26 January


The place to be on Australia Day will be Sydney, where the harbour will be packed with boats for as far as the eye can see. The biggest event will be the Harris Tall Ship Race, which is expected to finish around 1.30pm, as the vessels pass under Sydney harbour bridge. If that isn't enough, at 2pm the Historic Fleet Parade - commemorating the first settlers - is expected to arrive in the harbour.

20 January - 2 February


The Trujillo festival is an occasion to celebrate the national art of Marinera dancing, a complex and sexually charged dance which varies subtly from region to region. The main attraction of the festival is that it brings together the whole range of regional costumes, melodies and movements in one place.

29 January


A Buddhist fair at the Takahata Fudoson temple in Hino, just outside Tokyo, revolves around the sale of small dolls, which are thought to bring luck. When new, the dolls have unpainted eyes: the trick is to colour in one eye and make a wish. When the wish comes true, you paint in the other. The dolls are modelled on the image of a legendary monk who originally brought Buddhism to China from India.

Shetland Isles

A festival which started with the old Norse settlers, the mid-winter "Up Helly Aa" festival will be setting the town of Lerwick alight. Come evening, a galley will be lifted by villagers dressed as Vikings and carrying burning torches. Taken from the harbour, the galley is set down and burnt as the village Vikings throw their torches on to it. If you want some post-galley-burning action get on the guest list for one of the town parties, which are by invitation only.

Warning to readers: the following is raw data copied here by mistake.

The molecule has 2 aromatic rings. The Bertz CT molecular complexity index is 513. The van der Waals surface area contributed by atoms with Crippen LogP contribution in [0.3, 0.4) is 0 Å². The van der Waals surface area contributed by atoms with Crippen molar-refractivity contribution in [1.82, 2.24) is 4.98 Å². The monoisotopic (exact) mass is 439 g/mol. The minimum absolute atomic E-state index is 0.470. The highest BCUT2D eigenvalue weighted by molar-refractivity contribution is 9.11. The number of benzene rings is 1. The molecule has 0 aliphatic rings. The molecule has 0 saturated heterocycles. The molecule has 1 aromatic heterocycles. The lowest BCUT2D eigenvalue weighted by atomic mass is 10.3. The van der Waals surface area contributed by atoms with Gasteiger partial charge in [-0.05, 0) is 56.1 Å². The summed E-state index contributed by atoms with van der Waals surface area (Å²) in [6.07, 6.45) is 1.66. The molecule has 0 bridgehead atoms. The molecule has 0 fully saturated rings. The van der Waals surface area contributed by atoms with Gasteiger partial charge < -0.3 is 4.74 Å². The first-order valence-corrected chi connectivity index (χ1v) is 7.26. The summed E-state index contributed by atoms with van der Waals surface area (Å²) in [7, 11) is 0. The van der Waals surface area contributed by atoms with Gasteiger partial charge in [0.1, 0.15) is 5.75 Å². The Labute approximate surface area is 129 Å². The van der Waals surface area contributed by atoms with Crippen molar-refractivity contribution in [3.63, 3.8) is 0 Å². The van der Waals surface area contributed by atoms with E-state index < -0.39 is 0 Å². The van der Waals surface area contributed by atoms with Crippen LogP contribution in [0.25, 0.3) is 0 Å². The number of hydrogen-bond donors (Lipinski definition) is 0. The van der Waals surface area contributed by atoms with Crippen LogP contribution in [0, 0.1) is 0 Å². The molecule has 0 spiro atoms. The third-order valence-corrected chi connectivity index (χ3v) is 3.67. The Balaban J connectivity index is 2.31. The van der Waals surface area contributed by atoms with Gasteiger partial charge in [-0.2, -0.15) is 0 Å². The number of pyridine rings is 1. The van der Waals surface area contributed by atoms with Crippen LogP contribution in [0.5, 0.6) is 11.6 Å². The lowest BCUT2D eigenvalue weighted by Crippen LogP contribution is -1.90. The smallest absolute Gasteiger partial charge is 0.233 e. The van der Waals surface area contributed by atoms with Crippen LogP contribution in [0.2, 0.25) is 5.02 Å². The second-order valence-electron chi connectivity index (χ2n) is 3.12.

31 January


The Thaitusam festival is an awesome display of mind over matter where entranced Hindu devotees walk for 3km carrying a huge metal disc called a Kavadis. The walk starts at the Perumal temple on Serangoon Road in the Little India and Arab quarter. If you want to see devotees take the strain, position yourself outside the Sri-Thanday-Utapani temple on Tank road, where the walk finishes.

31 January


Marking the end of nine days of devotions, the Festival of the Immaculate Conception sees the faithful of the Yucatan celebrate in style. A pig's head, decorated in flowers, will form part of the feast to mark the end of the devotions, around which there is general merriment and dancing.

29-31 January


Quebecois go mad in the snow at the Quebec Winter Carnival, held over three consecutive weekends. The world's third largest carnival after the Rio de Janeiro and New Orleans festivals, the climax is marked by a parade of floats though the city, accompanied by marching bands and majorettes.